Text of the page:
Published time: 7 Mar, 2017
The role of the United States in the breakup of the Socialist Federal Republic of Yugoslavia is often overlooked by people who are critical of Washington’s intervention in the internal affairs of independent, sovereign countries.
For it was in the former Yugoslavia that the precedent was set for future American intervention in Afghanistan, Iraq, Libya and Syria. Croatia, Bosnia, and Kosovo provided the launch pad for the West’s concept of humanitarian intervention, which, in reality, is a pretext for safeguarding and enhancing US global hegemony.
However, intervention by Washington in the Balkans in the 1990s served a more immediate objective for the Americans. While Otto von Bismarck, the legendary first Chancellor of Germany, scoffed at the notion of intervening in the Balkans, having said that the region is “not worth the bones of a single Pomeranian grenadier,” the US took a decidedly different view on the matter.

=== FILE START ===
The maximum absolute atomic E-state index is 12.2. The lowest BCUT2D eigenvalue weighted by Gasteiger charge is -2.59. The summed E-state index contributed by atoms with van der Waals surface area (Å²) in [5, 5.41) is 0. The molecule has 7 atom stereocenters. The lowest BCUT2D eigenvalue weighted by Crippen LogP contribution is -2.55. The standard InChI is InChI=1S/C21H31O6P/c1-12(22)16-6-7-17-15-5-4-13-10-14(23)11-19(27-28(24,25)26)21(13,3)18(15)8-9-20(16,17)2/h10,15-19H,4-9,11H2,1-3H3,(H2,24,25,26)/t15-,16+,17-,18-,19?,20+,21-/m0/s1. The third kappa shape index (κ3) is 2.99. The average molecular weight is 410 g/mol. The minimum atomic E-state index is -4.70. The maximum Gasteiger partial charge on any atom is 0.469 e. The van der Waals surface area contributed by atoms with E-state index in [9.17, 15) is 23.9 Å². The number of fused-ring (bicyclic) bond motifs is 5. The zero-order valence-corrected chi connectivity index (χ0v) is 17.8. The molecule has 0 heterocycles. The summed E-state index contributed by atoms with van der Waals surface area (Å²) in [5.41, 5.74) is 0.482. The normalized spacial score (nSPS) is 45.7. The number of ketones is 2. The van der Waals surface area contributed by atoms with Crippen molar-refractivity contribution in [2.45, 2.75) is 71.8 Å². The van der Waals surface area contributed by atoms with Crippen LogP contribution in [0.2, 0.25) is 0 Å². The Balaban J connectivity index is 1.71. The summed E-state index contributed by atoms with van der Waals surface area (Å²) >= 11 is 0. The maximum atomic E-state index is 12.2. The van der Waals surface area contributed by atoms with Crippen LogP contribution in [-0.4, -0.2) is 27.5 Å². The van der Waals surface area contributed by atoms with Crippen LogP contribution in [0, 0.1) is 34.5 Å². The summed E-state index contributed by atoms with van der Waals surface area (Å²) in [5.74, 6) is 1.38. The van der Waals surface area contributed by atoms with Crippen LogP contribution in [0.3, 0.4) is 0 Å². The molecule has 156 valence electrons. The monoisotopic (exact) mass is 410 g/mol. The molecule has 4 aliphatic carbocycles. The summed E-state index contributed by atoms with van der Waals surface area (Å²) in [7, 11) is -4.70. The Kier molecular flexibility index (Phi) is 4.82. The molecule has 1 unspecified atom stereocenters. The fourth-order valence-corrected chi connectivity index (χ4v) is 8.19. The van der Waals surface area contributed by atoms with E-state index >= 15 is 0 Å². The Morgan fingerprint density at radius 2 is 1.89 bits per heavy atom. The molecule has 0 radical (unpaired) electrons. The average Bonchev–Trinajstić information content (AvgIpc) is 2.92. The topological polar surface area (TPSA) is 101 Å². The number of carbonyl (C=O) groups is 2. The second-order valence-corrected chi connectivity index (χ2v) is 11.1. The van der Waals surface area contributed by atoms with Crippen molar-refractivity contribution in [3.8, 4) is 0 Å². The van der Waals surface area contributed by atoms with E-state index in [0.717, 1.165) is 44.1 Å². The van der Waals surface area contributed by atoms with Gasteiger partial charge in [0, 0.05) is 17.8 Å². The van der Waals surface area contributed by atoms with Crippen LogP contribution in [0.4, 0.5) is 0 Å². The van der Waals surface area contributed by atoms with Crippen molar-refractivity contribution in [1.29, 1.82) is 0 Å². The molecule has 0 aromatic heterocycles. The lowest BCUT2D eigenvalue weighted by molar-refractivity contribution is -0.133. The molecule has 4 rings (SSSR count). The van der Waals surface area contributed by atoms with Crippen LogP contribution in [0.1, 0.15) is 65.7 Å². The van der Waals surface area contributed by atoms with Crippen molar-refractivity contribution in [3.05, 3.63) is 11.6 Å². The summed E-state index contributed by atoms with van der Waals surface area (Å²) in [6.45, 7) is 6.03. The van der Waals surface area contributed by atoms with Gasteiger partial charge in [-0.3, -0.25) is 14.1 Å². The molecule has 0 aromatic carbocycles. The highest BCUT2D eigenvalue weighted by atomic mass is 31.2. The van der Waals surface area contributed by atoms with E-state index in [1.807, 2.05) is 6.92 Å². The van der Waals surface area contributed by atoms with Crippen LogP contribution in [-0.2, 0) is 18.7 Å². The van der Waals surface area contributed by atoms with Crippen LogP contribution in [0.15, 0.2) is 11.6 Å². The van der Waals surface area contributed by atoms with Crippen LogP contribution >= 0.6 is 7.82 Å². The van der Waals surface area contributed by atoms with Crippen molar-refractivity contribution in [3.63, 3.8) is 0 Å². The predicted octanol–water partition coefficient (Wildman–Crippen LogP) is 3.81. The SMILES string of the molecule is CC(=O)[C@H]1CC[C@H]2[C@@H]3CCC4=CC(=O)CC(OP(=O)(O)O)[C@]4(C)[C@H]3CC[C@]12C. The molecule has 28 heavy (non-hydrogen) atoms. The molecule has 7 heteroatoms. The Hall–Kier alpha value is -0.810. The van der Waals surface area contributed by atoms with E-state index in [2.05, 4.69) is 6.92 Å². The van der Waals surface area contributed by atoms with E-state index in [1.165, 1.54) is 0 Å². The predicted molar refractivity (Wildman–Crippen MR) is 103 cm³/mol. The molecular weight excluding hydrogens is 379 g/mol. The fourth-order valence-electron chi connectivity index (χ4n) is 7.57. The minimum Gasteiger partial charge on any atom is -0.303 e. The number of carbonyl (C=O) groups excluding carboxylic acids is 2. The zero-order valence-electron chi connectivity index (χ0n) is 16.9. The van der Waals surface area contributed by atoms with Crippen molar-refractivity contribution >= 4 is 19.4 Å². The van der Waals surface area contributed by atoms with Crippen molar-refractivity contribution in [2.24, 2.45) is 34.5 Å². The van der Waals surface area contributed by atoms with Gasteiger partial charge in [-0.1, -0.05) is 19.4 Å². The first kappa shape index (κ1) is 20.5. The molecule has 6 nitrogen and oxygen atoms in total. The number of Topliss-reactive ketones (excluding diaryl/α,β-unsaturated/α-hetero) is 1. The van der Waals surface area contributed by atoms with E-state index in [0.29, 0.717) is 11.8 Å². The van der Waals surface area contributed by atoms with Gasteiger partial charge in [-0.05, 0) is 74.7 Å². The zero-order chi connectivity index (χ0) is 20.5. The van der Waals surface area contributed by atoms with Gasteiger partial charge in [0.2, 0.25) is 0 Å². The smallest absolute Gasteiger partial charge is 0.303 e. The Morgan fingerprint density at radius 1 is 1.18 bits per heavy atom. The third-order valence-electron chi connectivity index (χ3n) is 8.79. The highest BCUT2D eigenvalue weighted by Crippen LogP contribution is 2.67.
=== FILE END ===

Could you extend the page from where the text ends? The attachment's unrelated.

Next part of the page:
For Washington, helping to break up Yugoslavia would not only create client states for the US but would also, at best, keep Russia out of the Balkans, or, at worst, limit Russian influence in the region (historically, Russia has close connections there based on pan-Slavism and the Orthodox faith).